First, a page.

Tablets are going to be a lot bigger than everyone realizes. We have been thinking this for the past few months, just after the first murmurs of sales volumes for the iPad, as we began to realize that it was perfectly capable of replacing some desktop PCs, many Notebooks and at least half of all netbooks, along with offering a number of entirely new service concepts.
Our financial partner in the US, TownHall Research, has come out with a best case/worst case report with Rethink input that points the way to over 500 million tablets by 2015, and as many as one billion of them shipped by then if we take all the upsides. By all means ask us for a copy of that report, and we will relay your request to TownHall and next month we plan our own second forecast in this market.
But this week we had one of the upsides in our view: the early entry into this market of Research in Motion, the Blackberry handset maker. Almost every blog and news article wanted to put down the effort of RIM, mostly on the grounds that as a company, it is not being adventurous enough in that it has aimed the PlayBook seven-inch tablet device fairly and squarely at its existing enterprise customer base.
This does two things for us which are unprecedented: it has made the device partner with its own handsets, and it has firmly invited enterprises to join the tablet market without the loss of control that can sometimes be felt when half of the executives of the company go off and buy their own iPhone/iPad or whatever device they fancy.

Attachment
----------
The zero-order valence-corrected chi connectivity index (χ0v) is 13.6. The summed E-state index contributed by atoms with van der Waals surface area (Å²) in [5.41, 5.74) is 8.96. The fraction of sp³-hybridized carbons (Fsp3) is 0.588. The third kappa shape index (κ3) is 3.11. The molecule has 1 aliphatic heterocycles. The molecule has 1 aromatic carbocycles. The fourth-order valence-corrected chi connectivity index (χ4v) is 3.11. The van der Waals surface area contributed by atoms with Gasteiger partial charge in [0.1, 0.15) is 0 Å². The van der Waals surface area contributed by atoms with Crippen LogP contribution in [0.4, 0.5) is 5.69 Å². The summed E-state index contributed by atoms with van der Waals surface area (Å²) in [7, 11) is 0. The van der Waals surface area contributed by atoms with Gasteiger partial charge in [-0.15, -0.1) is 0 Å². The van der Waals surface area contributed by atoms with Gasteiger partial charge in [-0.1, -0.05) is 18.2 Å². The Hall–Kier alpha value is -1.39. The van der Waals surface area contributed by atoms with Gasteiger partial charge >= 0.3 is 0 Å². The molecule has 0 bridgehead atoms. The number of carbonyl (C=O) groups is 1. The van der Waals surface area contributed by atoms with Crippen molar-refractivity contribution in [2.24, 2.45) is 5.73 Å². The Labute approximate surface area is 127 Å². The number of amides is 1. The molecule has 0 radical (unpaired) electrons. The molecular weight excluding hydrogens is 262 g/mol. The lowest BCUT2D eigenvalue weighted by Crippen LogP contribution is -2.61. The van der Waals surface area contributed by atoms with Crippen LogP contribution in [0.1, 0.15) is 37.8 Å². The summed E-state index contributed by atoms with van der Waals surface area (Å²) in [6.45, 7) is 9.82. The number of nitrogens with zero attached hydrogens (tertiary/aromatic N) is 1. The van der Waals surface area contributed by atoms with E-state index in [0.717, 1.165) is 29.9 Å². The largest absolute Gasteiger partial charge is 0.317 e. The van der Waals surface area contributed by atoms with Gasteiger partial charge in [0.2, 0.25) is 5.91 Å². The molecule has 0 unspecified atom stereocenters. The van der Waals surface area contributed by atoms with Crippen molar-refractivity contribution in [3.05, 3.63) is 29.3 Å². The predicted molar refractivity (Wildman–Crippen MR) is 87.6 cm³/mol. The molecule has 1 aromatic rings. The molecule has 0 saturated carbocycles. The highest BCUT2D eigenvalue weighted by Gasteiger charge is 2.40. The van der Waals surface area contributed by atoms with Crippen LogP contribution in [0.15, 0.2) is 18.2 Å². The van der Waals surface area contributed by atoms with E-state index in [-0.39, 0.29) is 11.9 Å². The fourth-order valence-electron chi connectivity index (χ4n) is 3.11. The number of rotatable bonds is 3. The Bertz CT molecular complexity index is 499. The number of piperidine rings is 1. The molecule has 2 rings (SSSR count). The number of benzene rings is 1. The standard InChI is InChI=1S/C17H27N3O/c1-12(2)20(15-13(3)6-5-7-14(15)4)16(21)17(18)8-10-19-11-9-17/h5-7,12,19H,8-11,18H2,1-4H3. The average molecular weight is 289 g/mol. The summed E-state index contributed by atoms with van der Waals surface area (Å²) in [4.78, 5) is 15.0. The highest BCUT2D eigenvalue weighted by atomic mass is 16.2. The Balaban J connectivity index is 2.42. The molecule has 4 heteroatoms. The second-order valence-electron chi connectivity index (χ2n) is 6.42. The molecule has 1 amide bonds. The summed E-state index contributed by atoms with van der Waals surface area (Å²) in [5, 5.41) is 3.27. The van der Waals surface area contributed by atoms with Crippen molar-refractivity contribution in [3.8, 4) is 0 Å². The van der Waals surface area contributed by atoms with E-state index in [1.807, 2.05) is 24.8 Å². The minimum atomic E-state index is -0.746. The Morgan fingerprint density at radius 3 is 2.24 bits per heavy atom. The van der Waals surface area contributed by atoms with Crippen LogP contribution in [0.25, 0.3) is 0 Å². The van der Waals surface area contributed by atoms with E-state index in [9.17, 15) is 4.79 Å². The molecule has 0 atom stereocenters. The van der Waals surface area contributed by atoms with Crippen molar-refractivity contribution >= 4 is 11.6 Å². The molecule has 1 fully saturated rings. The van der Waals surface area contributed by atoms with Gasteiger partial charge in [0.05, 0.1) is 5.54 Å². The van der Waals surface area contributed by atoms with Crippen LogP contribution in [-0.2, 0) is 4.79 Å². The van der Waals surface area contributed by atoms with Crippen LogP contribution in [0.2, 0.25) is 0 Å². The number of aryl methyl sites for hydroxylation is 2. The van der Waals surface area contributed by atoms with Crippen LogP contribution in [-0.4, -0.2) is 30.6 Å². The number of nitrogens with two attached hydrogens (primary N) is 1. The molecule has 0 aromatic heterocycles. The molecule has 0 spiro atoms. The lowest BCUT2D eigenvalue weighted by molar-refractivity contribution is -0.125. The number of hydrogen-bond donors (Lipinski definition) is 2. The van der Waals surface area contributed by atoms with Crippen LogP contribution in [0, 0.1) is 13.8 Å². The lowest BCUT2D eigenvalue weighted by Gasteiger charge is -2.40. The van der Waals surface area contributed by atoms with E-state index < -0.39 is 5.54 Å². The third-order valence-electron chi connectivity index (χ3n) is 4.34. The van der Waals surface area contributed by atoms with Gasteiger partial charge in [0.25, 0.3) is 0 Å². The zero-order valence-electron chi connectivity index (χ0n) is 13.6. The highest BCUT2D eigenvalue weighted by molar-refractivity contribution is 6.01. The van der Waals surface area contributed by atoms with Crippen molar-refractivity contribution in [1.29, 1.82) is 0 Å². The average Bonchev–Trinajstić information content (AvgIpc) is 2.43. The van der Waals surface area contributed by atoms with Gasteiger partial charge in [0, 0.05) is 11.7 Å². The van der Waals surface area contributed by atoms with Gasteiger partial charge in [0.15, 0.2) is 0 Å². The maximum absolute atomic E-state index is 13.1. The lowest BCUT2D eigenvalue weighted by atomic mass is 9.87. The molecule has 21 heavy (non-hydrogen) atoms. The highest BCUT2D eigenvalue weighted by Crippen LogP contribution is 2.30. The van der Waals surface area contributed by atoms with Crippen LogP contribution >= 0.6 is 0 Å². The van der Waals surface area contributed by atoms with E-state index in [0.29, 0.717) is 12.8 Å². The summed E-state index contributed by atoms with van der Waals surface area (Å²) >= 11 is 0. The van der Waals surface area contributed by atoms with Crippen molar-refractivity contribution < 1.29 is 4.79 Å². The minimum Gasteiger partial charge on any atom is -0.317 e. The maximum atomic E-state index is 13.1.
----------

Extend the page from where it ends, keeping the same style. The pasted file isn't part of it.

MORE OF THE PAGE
First the device: the PlayBook has a seven-inch capacitive touchscreen, just like the Samsung Galaxy Tab, and it will launch in the US early next year and internationally from the second quarter. No pricing was released.
The OS is a new one, not relying on the new BlackBerry OS 6.0, which despite a major update a few weeks back failed to set the world on fire when it appeared on the latest smartphone, the Torch. The tablet will instead run a new software platform, called BlackBerry Tablet OS, but based on Neutrino, acquired with QNX earlier this year. This has not been used much in mobile devices but has scored for robustness and content delivery, mainly as part of in-car systems, and it is already fully multitasking.
The lack of cellular connectivity on the device has been seen as a negative, but one of the main conclusions we are reaching is that everyone will need a tablet and a smart phone (or at least a phone) because there are some things for which you need your handset (voice, touch and go payments) and there are other things, which you would prefer to trust to your tablet – battery intensive activity, large screen operations like consuming content.
So we don't see this lack of cellular as negative, more a trend. Remember the Samsung Tab will not be cellular enabled in the US, despite having a Euro version with a radio chip. The Blackberry handset will convert a 3G signal into Wi-Fi to provide the PlayBook anywhere connectivity, but when in reach of cheaper connectivity such as your home Wi-Fi network, the Tablet connects direct. So you buy your tablet and use it with an existing 3G plan for some of the time, Wi-Fi the rest.
So naturally this new PlayBook has syncing capabilities with the BlackBerry, and secure pairing via Bluetooth. The RIM brand will immediately give IT departments everywhere an answer to “I want an iPad” without changing, tweaking or compromising the corporate email servers and corporate security standards, or even breaking any habits. This pairing idea is something we are likely to see even in Apple devices in next generation iPads and someone out there will invent a device which a detachable phone built in, we're sure of it.